Empty words.

love_quote

“I love you.”

Adult children of narcissists hear those words a lot.  But they ring hollow and false to my ears, because words are just words–it’s the actions behind them that give them meaning.  And I haven’t been shown much (if any) love or support by my family or the other narcissists in my life who have have uttered those three words to me so many times.

Anyone can send a Hallmark card or say “I love you” but that’s as close to love as narcissists can get, because they never learned what love really is.

There’s a blogger I read who is a narcissist.   I like his posts because he writes about narcissistic abuse from a narcissist’s point of view (nope, not Sam Vaknin).  Oftentimes you learn more about something when it comes out of the proverbial horse’s mouth.    You get a whole new perspective on things that way.    Usually he writes about the tactics a narcissist uses to prey on others, but sometimes he’s more transparent and and shows some vulnerability–even writing about the abuse that was done to him and turned him into a narcissist.  From one especially gutwrenching post where the blogger, HG Tudor, describes what sort of “love” he was taught as a child:

Love is being told to never trust anybody.

Love is being made to re-write the entire essay because of one spelling mistake.

Love is being sent to stand outside on a cold winter’s day until all three verses of Ode to Autumn are recited correctly.

Love is knowing nothing is ever good enough.

Love is understanding that someone else knows better than you what is best for you.

Love is turning away from the reality.

Love is standing straight against a wall for several hours for speaking out of turn.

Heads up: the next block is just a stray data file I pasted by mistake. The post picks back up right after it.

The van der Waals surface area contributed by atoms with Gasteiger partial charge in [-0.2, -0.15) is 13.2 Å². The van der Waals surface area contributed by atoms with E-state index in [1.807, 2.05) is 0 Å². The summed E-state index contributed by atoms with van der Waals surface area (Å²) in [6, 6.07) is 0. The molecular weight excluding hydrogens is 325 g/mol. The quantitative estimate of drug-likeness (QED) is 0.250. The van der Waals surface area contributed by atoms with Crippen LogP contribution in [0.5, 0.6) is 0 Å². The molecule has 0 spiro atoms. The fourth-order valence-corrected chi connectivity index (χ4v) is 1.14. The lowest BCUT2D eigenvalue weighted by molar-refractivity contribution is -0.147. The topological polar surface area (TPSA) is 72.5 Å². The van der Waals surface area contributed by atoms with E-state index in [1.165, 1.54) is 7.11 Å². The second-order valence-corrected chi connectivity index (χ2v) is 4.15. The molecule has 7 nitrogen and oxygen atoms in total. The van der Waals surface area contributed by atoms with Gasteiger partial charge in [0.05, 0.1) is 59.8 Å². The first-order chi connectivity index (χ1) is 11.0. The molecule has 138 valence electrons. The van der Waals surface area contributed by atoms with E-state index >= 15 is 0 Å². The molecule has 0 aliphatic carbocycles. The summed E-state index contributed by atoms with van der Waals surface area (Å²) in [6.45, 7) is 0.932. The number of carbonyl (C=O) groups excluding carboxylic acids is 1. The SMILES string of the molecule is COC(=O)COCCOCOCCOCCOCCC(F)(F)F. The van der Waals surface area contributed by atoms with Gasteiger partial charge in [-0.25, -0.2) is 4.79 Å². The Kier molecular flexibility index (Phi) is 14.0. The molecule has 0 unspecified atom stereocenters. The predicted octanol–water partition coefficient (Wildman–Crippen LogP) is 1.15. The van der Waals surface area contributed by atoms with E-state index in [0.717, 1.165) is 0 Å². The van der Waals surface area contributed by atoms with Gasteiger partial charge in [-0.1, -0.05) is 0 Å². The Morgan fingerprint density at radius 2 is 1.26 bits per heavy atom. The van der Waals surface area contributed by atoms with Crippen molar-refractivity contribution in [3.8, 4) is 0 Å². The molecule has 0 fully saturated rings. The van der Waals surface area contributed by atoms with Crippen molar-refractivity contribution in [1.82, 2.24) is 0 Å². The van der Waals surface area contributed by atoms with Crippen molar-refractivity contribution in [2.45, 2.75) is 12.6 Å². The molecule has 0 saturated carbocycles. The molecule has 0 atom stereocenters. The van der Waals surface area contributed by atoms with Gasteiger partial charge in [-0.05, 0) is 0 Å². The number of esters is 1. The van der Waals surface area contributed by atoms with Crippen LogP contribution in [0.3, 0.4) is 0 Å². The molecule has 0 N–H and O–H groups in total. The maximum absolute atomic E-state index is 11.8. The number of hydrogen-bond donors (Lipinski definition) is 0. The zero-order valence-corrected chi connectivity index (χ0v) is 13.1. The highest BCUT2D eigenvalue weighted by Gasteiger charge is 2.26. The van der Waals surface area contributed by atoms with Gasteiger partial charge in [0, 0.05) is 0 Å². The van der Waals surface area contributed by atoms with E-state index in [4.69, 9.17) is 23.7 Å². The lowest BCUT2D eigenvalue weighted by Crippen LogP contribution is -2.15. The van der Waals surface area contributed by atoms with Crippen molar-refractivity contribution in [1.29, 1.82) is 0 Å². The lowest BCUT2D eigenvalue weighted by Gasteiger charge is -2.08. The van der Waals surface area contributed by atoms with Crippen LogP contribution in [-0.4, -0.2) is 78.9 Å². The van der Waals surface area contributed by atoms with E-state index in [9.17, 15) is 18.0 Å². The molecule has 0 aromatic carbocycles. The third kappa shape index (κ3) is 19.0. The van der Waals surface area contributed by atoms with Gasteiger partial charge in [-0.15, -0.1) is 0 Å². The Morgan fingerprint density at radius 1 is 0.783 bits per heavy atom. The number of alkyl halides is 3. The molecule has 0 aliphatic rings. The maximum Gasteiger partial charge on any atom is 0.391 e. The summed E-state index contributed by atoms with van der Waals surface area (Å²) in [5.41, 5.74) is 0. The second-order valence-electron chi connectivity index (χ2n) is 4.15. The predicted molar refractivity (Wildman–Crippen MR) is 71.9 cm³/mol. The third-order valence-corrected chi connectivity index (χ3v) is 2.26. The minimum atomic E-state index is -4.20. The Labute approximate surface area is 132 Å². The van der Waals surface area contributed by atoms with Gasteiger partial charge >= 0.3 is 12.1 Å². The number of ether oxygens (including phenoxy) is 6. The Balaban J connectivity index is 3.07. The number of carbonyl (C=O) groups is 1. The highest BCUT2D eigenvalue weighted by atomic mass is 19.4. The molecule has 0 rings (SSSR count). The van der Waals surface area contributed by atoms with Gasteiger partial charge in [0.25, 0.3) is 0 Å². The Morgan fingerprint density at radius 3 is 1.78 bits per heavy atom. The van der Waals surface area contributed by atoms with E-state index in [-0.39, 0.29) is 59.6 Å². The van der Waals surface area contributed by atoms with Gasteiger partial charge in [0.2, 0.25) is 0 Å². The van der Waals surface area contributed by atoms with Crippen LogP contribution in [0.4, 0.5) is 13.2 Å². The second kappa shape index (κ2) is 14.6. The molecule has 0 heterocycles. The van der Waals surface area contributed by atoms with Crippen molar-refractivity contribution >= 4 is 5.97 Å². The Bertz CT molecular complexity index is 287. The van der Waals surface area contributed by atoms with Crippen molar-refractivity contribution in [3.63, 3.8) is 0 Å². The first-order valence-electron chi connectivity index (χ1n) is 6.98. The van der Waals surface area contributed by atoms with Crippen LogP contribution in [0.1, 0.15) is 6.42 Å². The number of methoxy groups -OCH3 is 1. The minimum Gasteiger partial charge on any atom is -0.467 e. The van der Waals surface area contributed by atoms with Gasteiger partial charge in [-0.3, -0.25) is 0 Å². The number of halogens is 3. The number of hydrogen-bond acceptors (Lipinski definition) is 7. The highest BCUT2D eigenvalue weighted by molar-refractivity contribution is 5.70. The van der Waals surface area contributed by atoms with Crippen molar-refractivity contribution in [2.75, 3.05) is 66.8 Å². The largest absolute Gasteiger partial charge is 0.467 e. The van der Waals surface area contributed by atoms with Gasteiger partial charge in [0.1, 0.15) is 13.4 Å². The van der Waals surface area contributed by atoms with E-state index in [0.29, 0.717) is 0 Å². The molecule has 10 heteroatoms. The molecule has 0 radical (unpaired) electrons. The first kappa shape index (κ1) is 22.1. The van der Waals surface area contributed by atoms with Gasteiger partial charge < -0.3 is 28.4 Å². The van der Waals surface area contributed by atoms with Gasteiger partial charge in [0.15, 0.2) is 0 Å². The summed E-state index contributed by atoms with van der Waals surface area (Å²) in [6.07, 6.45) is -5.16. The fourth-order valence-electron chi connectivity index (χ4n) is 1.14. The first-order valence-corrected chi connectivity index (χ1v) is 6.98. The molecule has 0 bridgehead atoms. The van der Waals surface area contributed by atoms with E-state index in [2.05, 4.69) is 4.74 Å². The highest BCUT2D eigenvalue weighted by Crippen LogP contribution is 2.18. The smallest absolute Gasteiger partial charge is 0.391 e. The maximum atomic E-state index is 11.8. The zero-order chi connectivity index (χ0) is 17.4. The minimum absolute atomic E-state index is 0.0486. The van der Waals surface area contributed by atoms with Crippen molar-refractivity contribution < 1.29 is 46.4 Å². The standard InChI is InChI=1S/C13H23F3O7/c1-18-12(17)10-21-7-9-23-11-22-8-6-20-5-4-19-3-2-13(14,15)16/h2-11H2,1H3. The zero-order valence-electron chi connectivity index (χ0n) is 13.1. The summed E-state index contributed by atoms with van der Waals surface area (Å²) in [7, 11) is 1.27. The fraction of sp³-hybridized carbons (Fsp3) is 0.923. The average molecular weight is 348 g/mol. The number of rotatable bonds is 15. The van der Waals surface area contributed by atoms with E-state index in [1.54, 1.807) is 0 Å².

Love is for the weak.

Love is being told that when I am gone nobody else will look out for you.

Love is succeeding.

Love is building a wall as high as possible.

Love is trying until it hurts and gaining that final curt nod of approval.

Love is being seen and not heard.

Love is fulfilling your potential and securing that legacy.

Love is hurting you even though it hurts me, but someone in this household has to do it and it won’t be him will it?

Love is reading to yourself than being read to.

Love is living in the shadows and hoping not to be noticed.

Love is being the best.

Love is the preserve of the powerful.

Love is being denied a birthday party because the other children are too stupid.

Love is being undermined in order to prevent conceit.

Love is a begrudged recognition and the injunction to try harder, go further, climb higher, run faster, study longer.

Love is burning your hand but not crying.

Love is a righteous beating.

Love is being distant and pretending things never happened.

Love is being sent away.

Love is not being told.

Love is splendid isolation. 

 

He has it right.   He knows this is not what love is, even if he has no idea what real love is.    There’s a lot of anger in his post.  What he may not realize is this list could apply to ALL children of narcissistic families, not just people like him who have NPD.